Thursday, July 01, 2010

I'm too tired of guns, I'm switching to paddles

In December, 1993, a deranged racist named Colin Ferguson boarded a Long Island express train and began shooting people at random. When he was done, 6 people were dead, and 19 were injured. Thanks to New York's draconian anti-gun laws, no one else on the train was armed, and Ferguson was only tackled by some bystanders when he stopped to reload. Among the dead and wounded were the husband and son of Carolyn McCarthy, who was elected to the House of Representatives in 1996.

Instead of working toward making it possible for law-abiding citizens to defend themselves by getting rid of anti-gun laws that disarmed only the law-abiding, McCarthy decided instead to spit upon the memory of those killed and injured on that train by becoming a tireless advocate for more federal anti-firearms laws that would render people even more defenseless and leave them at the mercy of criminals who have no compunction about violating laws that tell them they can't carry a firearm.

In the wake of the Heller and McDonald Supreme Court decisions, I don't know if McCarthy is giving up or just branching out. In her latest attempt to stay relevant, she has introduced a bill in the House that would make it a federal crime for a school to inflict corporal punishment on a student.

In the past few years, as the behavior of students gets more and more out of control, quite a few school districts around the country have begun to take a second look at corporal punishment, and have brought the paddle out of retirement. Representative McCarthy apparently can't stand for this, and has decided that there oughta be a law.

Never mind the fact that Article I Section 8, which lists the powers of Congress, grants no such power to the U.S. Congress to pass a law regarding this issue.

I realize that some of my readers may be in favor of banishing corporal punishment in schools (I say spank 'em!). However, there is a right way and a wrong way to do this. The question of corporal punishment in schools is one that must be debated and legislated at the state and local level, not at the federal level.

Ah, but when you read the article, notice something very important that you could easily overlook. If this bill were to actually become law, it would only apply to public and private schools that receive federal funding. That is where the feds trap you. They are really only one degree removed from the mafia in this regard. Once you take their money, you have to abide by their rules. If I recall correctly the last statistics I saw, the federal government only provides about 7% of the funding of our nation's schools. That's a lot of influence for such a relatively paltry sum of money.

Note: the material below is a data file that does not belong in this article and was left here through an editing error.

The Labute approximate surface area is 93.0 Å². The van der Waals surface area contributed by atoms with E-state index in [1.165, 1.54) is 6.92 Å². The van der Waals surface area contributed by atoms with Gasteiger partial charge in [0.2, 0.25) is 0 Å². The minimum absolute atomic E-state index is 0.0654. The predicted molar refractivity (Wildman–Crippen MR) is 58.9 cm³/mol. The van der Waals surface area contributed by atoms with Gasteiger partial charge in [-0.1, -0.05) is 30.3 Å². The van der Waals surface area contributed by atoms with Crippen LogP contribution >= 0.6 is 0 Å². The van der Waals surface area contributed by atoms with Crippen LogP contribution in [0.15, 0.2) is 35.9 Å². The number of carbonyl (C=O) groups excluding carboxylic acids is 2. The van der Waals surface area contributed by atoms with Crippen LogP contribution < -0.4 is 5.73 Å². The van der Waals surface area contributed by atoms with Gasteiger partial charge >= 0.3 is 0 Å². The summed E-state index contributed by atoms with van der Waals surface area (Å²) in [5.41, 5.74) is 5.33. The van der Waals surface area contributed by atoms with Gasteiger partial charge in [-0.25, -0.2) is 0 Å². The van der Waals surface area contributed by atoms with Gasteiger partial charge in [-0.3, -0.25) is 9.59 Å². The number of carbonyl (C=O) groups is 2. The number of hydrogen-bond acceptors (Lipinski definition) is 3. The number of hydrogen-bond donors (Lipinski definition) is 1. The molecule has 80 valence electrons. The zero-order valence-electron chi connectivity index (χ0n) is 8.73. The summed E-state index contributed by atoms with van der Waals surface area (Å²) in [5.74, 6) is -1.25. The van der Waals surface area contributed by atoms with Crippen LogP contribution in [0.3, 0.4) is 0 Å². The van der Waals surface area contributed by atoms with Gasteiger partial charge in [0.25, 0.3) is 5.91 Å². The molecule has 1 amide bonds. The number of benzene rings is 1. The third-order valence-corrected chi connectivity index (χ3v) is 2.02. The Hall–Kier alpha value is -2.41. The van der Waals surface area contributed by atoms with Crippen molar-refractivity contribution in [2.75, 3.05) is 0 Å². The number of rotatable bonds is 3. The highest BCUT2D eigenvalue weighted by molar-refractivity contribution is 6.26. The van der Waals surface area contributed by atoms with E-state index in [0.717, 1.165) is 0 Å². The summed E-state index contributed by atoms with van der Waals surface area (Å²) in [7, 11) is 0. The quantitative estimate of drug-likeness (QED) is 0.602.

Nevertheless, somehow, I don't think Carolyn McCarthy - or most members of Congress for that matter - could give a rip less about any limits imposed on the power of Congress.

"If a nation expects to be ignorant and free... it expects what never was and never will be." -Thomas Jefferson


Anonymous said...

Just before I retired from teaching five years ago, I mentioned to my fourth grade class that I was allowed to paddle students when I began teaching. The reaction was amusing. One student asked, "When you paddled a kid, didn't you get a call from their mom and dad saying that you were going to get turned into the cops or sued?" I simply said, basically, that when the child got home and had to show that they had been paddled, their parents usually paddled them again for their misbehavior. I wish I could have taken a picture of the looks on my students faces.

An older teacher told me, when I first started, that sometimes paddling is the final try at bringing the kids back to reality.

Don, American Idle said...

I'm sorry, but spanking doesn't work. I remember, 50 years ago, the one year I was allowed to spank, there were two memorable miscreants. Upon seeing the paddle, one fell to the floor and cried like a baby. The other took his punishment stoically, because he had no doubt been beaten many times at home. The greatest discipline problem at that school was the principal. He gave the teachers no backing, and the kids knew he would listen to "their side of the story." (As if they had one.)

W.R. Chandler said...

Sorry Don, but if you read the article, you will see that the district in Texas that instituted the corporal punishment policy is finding that it is working out just fine.

Anonymous said...

As someone who received a couple of paddlings at school, I think it probably works and I can say I deserved it. Kids have to have a respect for authority and corporal punishment is "one" way to achieve that.

SickandTiredwithLiberals said...

I remember being spanked as a child in grammar school. Children need to know where boundaries are, without them they try more and more crap to test and see what they can get away with. Example the kid who gets told stop that Johnny, now stop it, I really mean it stop that and the parent who let's him do it. Next thing the kid is screaming and disrupting the whole store. Perhaps if some of the kids had been paddled as youngsters and our Judicial system held them accountable we might not have as many criminals in the jail system that we have now a days. Bring the paddles back....Spare the rod and you spoil the child.. Too many spoiled children end up as spoiled adults....

W.R. Chandler said...

Thank you for your comments everyone. I always figured, touching a hot stove leads to a burned hand and an unforgettable lesson.

Running away from Daddy and toward the street results in a sore behind and an unforgettable lesson. It is certainly better than being hit by a car.